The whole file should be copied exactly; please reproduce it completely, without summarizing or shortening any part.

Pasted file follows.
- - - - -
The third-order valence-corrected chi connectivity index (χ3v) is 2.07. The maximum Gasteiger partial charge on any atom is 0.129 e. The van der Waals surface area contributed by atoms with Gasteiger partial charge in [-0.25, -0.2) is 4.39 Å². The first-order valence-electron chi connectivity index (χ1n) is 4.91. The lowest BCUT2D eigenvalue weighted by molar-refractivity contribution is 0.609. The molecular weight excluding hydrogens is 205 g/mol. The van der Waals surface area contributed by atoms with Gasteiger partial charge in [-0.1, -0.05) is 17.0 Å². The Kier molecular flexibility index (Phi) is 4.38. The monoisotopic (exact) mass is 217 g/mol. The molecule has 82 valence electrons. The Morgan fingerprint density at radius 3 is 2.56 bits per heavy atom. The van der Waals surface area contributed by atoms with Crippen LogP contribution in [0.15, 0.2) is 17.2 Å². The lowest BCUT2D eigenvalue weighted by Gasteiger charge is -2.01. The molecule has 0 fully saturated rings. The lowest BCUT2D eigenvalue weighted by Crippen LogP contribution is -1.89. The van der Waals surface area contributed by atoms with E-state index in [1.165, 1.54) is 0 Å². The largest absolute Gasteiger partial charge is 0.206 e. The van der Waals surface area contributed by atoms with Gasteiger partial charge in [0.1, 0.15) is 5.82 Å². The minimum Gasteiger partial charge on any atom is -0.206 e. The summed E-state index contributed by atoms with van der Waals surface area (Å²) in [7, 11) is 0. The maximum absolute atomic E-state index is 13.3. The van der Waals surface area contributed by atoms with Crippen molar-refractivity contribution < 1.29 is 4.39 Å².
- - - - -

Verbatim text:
The third-order valence-corrected chi connectivity index (χ3v) is 2.07. The maximum Gasteiger partial charge on any atom is 0.129 e. The van der Waals surface area contributed by atoms with Gasteiger partial charge in [-0.25, -0.2) is 4.39 Å². The first-order valence-electron chi connectivity index (χ1n) is 4.91. The lowest BCUT2D eigenvalue weighted by molar-refractivity contribution is 0.609. The molecular weight excluding hydrogens is 205 g/mol. The van der Waals surface area contributed by atoms with Gasteiger partial charge in [-0.1, -0.05) is 17.0 Å². The Kier molecular flexibility index (Phi) is 4.38. The monoisotopic (exact) mass is 217 g/mol. The molecule has 82 valence electrons. The Morgan fingerprint density at radius 3 is 2.56 bits per heavy atom. The van der Waals surface area contributed by atoms with Crippen LogP contribution in [0.15, 0.2) is 17.2 Å². The lowest BCUT2D eigenvalue weighted by Gasteiger charge is -2.01. The molecule has 0 fully saturated rings. The lowest BCUT2D eigenvalue weighted by Crippen LogP contribution is -1.89. The van der Waals surface area contributed by atoms with E-state index in [1.165, 1.54) is 0 Å². The largest absolute Gasteiger partial charge is 0.206 e. The van der Waals surface area contributed by atoms with Gasteiger partial charge in [0.1, 0.15) is 5.82 Å². The minimum Gasteiger partial charge on any atom is -0.206 e. The summed E-state index contributed by atoms with van der Waals surface area (Å²) in [7, 11) is 0. The maximum absolute atomic E-state index is 13.3. The van der Waals surface area contributed by atoms with Crippen molar-refractivity contribution < 1.29 is 4.39 Å².